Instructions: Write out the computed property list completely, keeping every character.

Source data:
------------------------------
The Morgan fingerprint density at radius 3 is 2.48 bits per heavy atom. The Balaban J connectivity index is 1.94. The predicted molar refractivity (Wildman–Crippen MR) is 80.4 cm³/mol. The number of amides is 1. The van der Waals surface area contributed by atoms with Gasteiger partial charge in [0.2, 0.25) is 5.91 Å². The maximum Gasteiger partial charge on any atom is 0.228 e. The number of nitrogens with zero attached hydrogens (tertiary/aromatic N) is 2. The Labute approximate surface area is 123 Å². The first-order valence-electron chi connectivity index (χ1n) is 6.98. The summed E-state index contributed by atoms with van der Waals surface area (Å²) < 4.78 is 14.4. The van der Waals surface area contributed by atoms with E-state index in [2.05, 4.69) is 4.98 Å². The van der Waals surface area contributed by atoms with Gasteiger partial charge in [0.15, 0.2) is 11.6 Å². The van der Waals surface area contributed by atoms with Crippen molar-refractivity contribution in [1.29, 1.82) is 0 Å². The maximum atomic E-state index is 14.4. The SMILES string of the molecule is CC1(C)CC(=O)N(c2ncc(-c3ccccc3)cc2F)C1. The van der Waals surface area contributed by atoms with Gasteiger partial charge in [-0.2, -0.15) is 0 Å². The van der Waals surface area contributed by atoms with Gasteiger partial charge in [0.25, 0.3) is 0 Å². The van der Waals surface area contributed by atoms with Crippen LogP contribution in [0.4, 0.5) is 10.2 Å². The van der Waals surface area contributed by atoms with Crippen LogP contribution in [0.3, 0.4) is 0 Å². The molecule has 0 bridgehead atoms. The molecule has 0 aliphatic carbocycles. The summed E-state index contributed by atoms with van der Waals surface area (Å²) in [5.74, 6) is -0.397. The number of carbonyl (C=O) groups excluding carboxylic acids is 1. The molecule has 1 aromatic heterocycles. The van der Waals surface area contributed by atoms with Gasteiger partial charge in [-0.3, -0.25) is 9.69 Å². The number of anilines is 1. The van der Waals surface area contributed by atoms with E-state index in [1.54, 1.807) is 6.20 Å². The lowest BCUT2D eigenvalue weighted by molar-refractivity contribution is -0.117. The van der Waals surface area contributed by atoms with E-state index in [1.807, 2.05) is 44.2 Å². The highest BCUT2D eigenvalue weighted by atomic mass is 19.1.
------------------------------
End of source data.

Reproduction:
The Morgan fingerprint density at radius 3 is 2.48 bits per heavy atom. The Balaban J connectivity index is 1.94. The predicted molar refractivity (Wildman–Crippen MR) is 80.4 cm³/mol. The number of amides is 1. The van der Waals surface area contributed by atoms with Gasteiger partial charge in [0.2, 0.25) is 5.91 Å². The maximum Gasteiger partial charge on any atom is 0.228 e. The number of nitrogens with zero attached hydrogens (tertiary/aromatic N) is 2. The Labute approximate surface area is 123 Å². The first-order valence-electron chi connectivity index (χ1n) is 6.98. The summed E-state index contributed by atoms with van der Waals surface area (Å²) < 4.78 is 14.4. The van der Waals surface area contributed by atoms with E-state index in [2.05, 4.69) is 4.98 Å². The van der Waals surface area contributed by atoms with Gasteiger partial charge in [0.15, 0.2) is 11.6 Å². The van der Waals surface area contributed by atoms with Crippen molar-refractivity contribution in [1.29, 1.82) is 0 Å². The maximum atomic E-state index is 14.4. The SMILES string of the molecule is CC1(C)CC(=O)N(c2ncc(-c3ccccc3)cc2F)C1. The van der Waals surface area contributed by atoms with Gasteiger partial charge in [-0.2, -0.15) is 0 Å². The van der Waals surface area contributed by atoms with Gasteiger partial charge in [0.25, 0.3) is 0 Å². The van der Waals surface area contributed by atoms with Crippen LogP contribution in [0.4, 0.5) is 10.2 Å². The van der Waals surface area contributed by atoms with Crippen LogP contribution in [0.3, 0.4) is 0 Å². The molecule has 0 bridgehead atoms. The molecule has 0 aliphatic carbocycles. The summed E-state index contributed by atoms with van der Waals surface area (Å²) in [5.74, 6) is -0.397. The number of carbonyl (C=O) groups excluding carboxylic acids is 1. The molecule has 1 aromatic heterocycles. The van der Waals surface area contributed by atoms with Gasteiger partial charge in [-0.3, -0.25) is 9.69 Å². The number of anilines is 1. The van der Waals surface area contributed by atoms with E-state index in [1.54, 1.807) is 6.20 Å². The lowest BCUT2D eigenvalue weighted by molar-refractivity contribution is -0.117. The van der Waals surface area contributed by atoms with E-state index in [1.807, 2.05) is 44.2 Å². The highest BCUT2D eigenvalue weighted by atomic mass is 19.1.